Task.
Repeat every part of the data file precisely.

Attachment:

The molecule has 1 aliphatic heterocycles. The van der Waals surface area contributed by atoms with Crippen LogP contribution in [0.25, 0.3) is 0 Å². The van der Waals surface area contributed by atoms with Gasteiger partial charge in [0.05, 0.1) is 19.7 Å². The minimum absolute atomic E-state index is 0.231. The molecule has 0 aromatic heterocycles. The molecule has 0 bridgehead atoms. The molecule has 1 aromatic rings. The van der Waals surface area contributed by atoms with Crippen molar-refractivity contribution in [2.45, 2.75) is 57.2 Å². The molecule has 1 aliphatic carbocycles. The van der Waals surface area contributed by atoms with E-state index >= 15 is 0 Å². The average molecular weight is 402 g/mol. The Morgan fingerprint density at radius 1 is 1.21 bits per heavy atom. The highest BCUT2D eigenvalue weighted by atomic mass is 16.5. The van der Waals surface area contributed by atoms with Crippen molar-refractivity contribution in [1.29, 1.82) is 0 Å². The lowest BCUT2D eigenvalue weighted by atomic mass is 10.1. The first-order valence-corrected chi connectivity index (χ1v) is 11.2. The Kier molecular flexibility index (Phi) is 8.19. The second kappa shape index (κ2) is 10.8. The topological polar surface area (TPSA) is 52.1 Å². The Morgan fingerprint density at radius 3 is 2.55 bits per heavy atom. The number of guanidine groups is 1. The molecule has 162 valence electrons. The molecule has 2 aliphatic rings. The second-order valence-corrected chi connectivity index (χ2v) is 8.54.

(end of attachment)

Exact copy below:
The molecule has 1 aliphatic heterocycles. The van der Waals surface area contributed by atoms with Crippen LogP contribution in [0.25, 0.3) is 0 Å². The van der Waals surface area contributed by atoms with Gasteiger partial charge in [0.05, 0.1) is 19.7 Å². The minimum absolute atomic E-state index is 0.231. The molecule has 0 aromatic heterocycles. The molecule has 0 bridgehead atoms. The molecule has 1 aromatic rings. The van der Waals surface area contributed by atoms with Crippen molar-refractivity contribution in [2.45, 2.75) is 57.2 Å². The molecule has 1 aliphatic carbocycles. The van der Waals surface area contributed by atoms with E-state index >= 15 is 0 Å². The average molecular weight is 402 g/mol. The Morgan fingerprint density at radius 1 is 1.21 bits per heavy atom. The highest BCUT2D eigenvalue weighted by atomic mass is 16.5. The van der Waals surface area contributed by atoms with Crippen molar-refractivity contribution in [1.29, 1.82) is 0 Å². The lowest BCUT2D eigenvalue weighted by atomic mass is 10.1. The first-order valence-corrected chi connectivity index (χ1v) is 11.2. The Kier molecular flexibility index (Phi) is 8.19. The second kappa shape index (κ2) is 10.8. The topological polar surface area (TPSA) is 52.1 Å². The Morgan fingerprint density at radius 3 is 2.55 bits per heavy atom. The number of guanidine groups is 1. The molecule has 162 valence electrons. The molecule has 2 aliphatic rings. The second-order valence-corrected chi connectivity index (χ2v) is 8.54.